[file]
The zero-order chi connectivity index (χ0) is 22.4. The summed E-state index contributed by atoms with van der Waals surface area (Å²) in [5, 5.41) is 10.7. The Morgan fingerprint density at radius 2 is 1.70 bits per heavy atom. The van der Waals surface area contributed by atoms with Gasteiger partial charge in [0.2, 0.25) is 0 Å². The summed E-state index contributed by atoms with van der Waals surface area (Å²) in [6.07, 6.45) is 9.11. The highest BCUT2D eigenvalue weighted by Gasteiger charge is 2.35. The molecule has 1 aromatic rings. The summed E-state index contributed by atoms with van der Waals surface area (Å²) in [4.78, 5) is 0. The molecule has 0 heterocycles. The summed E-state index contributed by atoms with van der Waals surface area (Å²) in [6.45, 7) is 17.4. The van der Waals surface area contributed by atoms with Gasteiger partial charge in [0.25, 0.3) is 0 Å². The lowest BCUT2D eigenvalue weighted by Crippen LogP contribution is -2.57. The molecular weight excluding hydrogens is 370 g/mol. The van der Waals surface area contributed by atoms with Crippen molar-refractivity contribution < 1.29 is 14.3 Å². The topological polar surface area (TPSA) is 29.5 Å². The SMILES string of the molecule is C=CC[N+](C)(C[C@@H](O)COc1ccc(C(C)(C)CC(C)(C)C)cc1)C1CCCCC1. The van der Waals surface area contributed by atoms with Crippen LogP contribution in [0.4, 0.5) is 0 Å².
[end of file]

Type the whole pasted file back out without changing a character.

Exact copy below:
The zero-order chi connectivity index (χ0) is 22.4. The summed E-state index contributed by atoms with van der Waals surface area (Å²) in [5, 5.41) is 10.7. The Morgan fingerprint density at radius 2 is 1.70 bits per heavy atom. The van der Waals surface area contributed by atoms with Gasteiger partial charge in [0.2, 0.25) is 0 Å². The summed E-state index contributed by atoms with van der Waals surface area (Å²) in [6.07, 6.45) is 9.11. The highest BCUT2D eigenvalue weighted by Gasteiger charge is 2.35. The molecule has 1 aromatic rings. The summed E-state index contributed by atoms with van der Waals surface area (Å²) in [4.78, 5) is 0. The molecule has 0 heterocycles. The summed E-state index contributed by atoms with van der Waals surface area (Å²) in [6.45, 7) is 17.4. The van der Waals surface area contributed by atoms with Gasteiger partial charge in [0.25, 0.3) is 0 Å². The lowest BCUT2D eigenvalue weighted by Crippen LogP contribution is -2.57. The molecular weight excluding hydrogens is 370 g/mol. The van der Waals surface area contributed by atoms with Crippen molar-refractivity contribution < 1.29 is 14.3 Å². The topological polar surface area (TPSA) is 29.5 Å². The SMILES string of the molecule is C=CC[N+](C)(C[C@@H](O)COc1ccc(C(C)(C)CC(C)(C)C)cc1)C1CCCCC1. The van der Waals surface area contributed by atoms with Crippen LogP contribution in [0.4, 0.5) is 0 Å².